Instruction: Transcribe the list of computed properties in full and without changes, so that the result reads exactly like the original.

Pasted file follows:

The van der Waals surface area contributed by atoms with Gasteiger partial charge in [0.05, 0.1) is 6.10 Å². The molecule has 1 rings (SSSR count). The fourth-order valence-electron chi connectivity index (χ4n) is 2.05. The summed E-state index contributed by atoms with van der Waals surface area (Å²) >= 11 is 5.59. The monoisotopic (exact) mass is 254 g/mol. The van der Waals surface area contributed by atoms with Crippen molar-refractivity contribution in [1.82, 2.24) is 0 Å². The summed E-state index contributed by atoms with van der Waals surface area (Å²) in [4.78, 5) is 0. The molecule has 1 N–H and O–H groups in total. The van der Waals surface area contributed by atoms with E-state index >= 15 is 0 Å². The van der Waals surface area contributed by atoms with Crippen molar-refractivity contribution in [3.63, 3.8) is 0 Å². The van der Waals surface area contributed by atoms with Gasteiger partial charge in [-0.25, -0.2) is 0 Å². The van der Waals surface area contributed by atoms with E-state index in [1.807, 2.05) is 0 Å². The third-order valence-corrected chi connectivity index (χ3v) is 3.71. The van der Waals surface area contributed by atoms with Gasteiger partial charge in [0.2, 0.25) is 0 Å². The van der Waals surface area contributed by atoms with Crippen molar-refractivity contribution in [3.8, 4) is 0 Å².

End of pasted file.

The van der Waals surface area contributed by atoms with Gasteiger partial charge in [0.05, 0.1) is 6.10 Å². The molecule has 1 rings (SSSR count). The fourth-order valence-electron chi connectivity index (χ4n) is 2.05. The summed E-state index contributed by atoms with van der Waals surface area (Å²) >= 11 is 5.59. The monoisotopic (exact) mass is 254 g/mol. The van der Waals surface area contributed by atoms with Crippen molar-refractivity contribution in [1.82, 2.24) is 0 Å². The summed E-state index contributed by atoms with van der Waals surface area (Å²) in [4.78, 5) is 0. The molecule has 1 N–H and O–H groups in total. The van der Waals surface area contributed by atoms with E-state index >= 15 is 0 Å². The van der Waals surface area contributed by atoms with Crippen molar-refractivity contribution in [3.63, 3.8) is 0 Å². The van der Waals surface area contributed by atoms with Gasteiger partial charge in [-0.25, -0.2) is 0 Å². The van der Waals surface area contributed by atoms with E-state index in [1.807, 2.05) is 0 Å². The third-order valence-corrected chi connectivity index (χ3v) is 3.71. The van der Waals surface area contributed by atoms with Gasteiger partial charge in [0.2, 0.25) is 0 Å². The van der Waals surface area contributed by atoms with Crippen molar-refractivity contribution in [3.8, 4) is 0 Å².